Trading for Rudy Gay - One Raptors' Fan's Concerns Over the Deal

USA TODAY Sports

There have been a number of differing opinions on the Rudy Gay trade and over the next few days, here at the HQ we hope to present a myriad of them. Our first is from reader Alex Wong, who worries about the long-term viability of the recent transaction.

On Friday, the Air Canada Centre greeted Rudy Gay with a standing ovation. He promptly connected with DeMar DeRozan for two alley-hoops. The crowd was delighted, even willing to entertain thoughts of the playoffs this season, and the possibility that we had just acquired a superstar capable of taking us to new heights.

Meanwhile in Memphis, the team came out flat in their first game after the trade. The ownership group, front office and coach appear to be at odds about the trade.

Which speaks a lot to the thing about these type of trades where large dollars and above average talent are exchanged. On one hand, there's just on-court impact. The Raptors added a dynamic wing scorer. The Grizzlies, just a level below the top contenders in the West, lost their starting forward in the middle of what they hope to be a championship season. On the court, we saw the very early returns of the deal.

But on the other hand, and the reason that motivated Memphis's front office to make this move, there's the issue of dollars, and that the Raptors have just absorbed a player being paid almost $20 million over the next two years.

To look at these two perspectives in isolation would be to ignore the potential long-term damage to the Raptors. Consider that the team as currently constructed has almost $44 million committed to just Gay, DeRozan, Landry Fields and DeMar DeRozan in 2015. This figure assumes that Bargnani will be moved - as Colangelo has publicly suggested - and doesn't account for any extension which Lowry will receive.

So when DeRozan is throwing alley-hoops to Gay, and he's soaring above the rim and bringing the promise of better days in Toronto, it's hard for me not to see that connection as the two financial constraints that will limit the team from being any more than a fringe playoff contender for the foreseeable future.

Colangelo's tenure in Toronto has been filled with misses. But up until Bosh's departure, he was building a team that with a few correct moves, could've vaulted itself into a contender in the Eastern Conference. It's easy to rehash the mistakes in acquiring Jermaine O'Neal, Shawn Marion and of course, Hedo Turkoglu. You can also criticize him for both believing that Bosh was worth building around, and being convinced that he would stay instead of trading him in his contract year for value.

But the moves could be justified at the time. Remember, the Raptors won the Atlantic Division in the first season under Colangelo, and the conference was a different landscape at that point. The Celtics would form their Big Three that off-season, and this was before Miami assembled its current team. Also, the thinking behind pairing O'Neal and Bosh could have been rationalized at the time, and Turkoglu was coming off a post-season where he was so effective as a point forward in the pick-and-roll with Dwight Howard that there was reason to think it could be replicated in Toronto with Bosh.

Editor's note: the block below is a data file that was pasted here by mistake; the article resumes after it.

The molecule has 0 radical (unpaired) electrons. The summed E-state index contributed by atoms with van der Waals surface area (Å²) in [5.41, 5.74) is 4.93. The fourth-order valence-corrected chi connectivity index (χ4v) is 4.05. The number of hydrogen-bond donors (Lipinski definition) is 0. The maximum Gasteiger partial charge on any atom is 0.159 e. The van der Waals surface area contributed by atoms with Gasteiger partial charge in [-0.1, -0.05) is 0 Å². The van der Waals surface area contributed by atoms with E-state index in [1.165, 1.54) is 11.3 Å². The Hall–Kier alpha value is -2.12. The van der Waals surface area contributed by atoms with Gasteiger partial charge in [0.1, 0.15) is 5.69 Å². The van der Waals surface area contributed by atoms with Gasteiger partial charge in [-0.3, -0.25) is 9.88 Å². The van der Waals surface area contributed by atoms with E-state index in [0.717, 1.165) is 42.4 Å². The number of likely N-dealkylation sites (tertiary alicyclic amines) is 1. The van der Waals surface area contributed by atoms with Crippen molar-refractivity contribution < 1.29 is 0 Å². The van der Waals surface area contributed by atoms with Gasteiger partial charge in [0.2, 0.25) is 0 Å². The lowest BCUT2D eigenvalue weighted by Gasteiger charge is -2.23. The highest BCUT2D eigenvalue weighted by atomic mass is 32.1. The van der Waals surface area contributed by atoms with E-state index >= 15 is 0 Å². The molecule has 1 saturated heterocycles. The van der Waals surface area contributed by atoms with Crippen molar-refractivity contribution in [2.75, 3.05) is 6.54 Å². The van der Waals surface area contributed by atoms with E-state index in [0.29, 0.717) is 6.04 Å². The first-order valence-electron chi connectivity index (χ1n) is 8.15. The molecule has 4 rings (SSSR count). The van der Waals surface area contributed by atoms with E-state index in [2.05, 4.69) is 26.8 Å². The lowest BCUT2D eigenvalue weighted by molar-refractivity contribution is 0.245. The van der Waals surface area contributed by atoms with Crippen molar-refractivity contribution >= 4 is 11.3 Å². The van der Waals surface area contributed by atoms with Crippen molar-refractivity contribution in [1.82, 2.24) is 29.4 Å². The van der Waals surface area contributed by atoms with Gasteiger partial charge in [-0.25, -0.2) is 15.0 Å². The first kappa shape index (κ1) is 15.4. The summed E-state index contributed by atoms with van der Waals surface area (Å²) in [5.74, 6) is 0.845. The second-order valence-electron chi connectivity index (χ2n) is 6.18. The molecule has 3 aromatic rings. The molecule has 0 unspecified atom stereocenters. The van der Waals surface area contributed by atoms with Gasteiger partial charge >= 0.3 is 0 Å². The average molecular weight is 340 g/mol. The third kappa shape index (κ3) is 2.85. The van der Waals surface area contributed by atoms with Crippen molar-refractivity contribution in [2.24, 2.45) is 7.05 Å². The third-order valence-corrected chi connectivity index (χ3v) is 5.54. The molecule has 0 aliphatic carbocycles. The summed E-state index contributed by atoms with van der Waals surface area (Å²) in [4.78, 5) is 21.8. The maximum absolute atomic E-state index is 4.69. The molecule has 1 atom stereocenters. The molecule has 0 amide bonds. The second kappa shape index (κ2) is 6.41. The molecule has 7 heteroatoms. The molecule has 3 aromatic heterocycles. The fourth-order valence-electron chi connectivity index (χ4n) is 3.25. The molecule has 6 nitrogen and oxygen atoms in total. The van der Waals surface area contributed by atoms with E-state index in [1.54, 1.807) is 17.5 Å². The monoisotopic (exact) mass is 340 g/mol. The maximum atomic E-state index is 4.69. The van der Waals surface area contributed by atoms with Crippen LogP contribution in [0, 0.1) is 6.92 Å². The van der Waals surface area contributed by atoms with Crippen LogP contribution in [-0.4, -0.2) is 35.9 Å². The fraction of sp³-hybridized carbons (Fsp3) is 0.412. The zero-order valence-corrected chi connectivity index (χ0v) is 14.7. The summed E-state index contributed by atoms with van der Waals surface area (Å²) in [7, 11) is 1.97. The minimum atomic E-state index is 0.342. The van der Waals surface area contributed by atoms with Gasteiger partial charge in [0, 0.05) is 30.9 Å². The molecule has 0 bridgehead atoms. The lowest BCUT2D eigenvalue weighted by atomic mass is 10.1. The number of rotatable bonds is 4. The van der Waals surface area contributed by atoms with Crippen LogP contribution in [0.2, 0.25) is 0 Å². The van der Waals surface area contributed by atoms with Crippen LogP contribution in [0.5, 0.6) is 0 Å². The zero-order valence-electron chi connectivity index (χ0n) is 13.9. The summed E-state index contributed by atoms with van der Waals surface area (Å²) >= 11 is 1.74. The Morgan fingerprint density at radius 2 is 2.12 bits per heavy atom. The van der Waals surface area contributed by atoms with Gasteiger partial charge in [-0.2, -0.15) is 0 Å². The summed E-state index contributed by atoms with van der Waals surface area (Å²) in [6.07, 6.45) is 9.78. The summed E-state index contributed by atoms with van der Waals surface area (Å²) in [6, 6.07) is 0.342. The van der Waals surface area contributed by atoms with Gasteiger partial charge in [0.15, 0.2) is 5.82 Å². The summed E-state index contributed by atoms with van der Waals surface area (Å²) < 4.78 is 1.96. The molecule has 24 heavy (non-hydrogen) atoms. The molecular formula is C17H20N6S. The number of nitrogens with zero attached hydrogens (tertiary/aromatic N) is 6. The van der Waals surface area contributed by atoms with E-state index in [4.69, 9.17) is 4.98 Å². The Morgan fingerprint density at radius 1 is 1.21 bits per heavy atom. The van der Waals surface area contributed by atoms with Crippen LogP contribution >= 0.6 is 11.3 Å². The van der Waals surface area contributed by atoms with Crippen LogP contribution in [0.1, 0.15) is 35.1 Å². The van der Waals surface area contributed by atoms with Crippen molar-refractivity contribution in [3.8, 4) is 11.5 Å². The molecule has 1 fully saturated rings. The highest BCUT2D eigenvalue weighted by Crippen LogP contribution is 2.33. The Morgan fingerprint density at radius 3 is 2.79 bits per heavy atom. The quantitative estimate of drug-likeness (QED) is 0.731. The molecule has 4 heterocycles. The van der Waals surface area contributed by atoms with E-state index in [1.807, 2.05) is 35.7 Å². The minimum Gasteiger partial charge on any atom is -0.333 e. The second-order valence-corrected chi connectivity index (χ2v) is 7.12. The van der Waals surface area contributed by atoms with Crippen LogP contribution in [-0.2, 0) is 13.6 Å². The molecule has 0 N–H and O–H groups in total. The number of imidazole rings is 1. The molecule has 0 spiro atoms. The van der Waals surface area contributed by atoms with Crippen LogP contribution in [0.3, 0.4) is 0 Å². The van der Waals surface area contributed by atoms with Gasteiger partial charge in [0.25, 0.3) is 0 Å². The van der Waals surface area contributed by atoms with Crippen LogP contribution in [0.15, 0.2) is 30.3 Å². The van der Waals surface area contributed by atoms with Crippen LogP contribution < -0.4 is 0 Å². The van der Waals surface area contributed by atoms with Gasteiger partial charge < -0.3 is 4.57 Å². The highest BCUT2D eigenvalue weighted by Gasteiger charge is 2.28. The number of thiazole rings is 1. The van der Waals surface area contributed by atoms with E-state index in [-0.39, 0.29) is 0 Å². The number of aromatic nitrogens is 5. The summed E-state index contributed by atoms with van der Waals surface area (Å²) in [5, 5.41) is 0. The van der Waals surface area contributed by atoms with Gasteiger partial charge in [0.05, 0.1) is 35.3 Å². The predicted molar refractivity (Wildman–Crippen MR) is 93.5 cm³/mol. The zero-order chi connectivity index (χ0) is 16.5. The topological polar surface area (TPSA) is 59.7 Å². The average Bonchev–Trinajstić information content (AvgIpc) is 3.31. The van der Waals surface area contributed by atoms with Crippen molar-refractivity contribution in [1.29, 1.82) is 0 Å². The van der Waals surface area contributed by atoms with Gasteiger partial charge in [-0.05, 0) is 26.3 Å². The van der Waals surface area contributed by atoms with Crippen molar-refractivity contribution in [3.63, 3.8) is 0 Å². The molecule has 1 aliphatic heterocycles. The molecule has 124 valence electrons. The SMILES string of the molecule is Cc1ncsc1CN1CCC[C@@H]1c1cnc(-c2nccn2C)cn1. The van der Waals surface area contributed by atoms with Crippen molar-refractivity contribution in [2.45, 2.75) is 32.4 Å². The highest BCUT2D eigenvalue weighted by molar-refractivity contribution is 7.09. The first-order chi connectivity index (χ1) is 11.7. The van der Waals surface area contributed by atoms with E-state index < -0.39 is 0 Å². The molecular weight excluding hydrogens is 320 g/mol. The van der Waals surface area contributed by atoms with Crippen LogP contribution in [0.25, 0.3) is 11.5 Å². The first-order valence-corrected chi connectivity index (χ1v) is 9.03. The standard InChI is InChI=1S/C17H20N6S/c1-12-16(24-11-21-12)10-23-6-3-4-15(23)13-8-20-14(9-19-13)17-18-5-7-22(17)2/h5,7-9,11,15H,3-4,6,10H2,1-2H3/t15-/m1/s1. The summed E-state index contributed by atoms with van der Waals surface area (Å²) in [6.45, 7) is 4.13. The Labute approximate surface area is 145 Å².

I'm willing to extend the benefit of the doubt to Colangelo for those moves. But after several years of patience and showing restraint as the team rebuilt after Bosh's departure, the risk-taker in Colangelo returned too pre-maturely for my liking this off-season.

The ill-fated pursuit of Steve Nash was a red flag, and even though we did end up with the better fit for the future in Kyle Lowry, management basically fell onto the right decision by mistake.

This continued with the extension given to DeRozan, even though he was headed to restricted free agency, essentially giving the Raptors an entire season to take a free look before matching any offer he might've received.

And then, the Rudy Gay trade.

Colangelo speaks about the need to acquire the talent, while being aware of the salary implications, which is fine. You could look at the acquisition of Gay in isolation and understand the need to add such a player to the core, even at that price. But when you start looking at it together with all the other moves that's been made, it's hard to get too excited, and it's worrisome as to whether Colangelo is the right person to handle a rebuilding process that may have already been damaged with all the moves in the last few months.

I have no doubt that Gay will give the Raptors a short-term boost. There will be nights like Friday when we'll be reminded of what above-average talent looks like on the court. But I worry about the long-term, and if we're an organization that truly wants to lay the groundwork for a championship, and not something less, then there's been a lot to be discouraged about with the recent moves.

And yes, Colangelo has publicly said he is by no means finished with tinkering with the team. And who knows, perhaps he will extract value for Bargnani, or find a way to create some financial flexibility for the team. But looking at the roster, and the history of Colangelo's moves, it's hard to think that these next moves will just be like his previous ones: necessitated by the need to correct his past mistakes.

ALEX WONG

(@steven_lebron)

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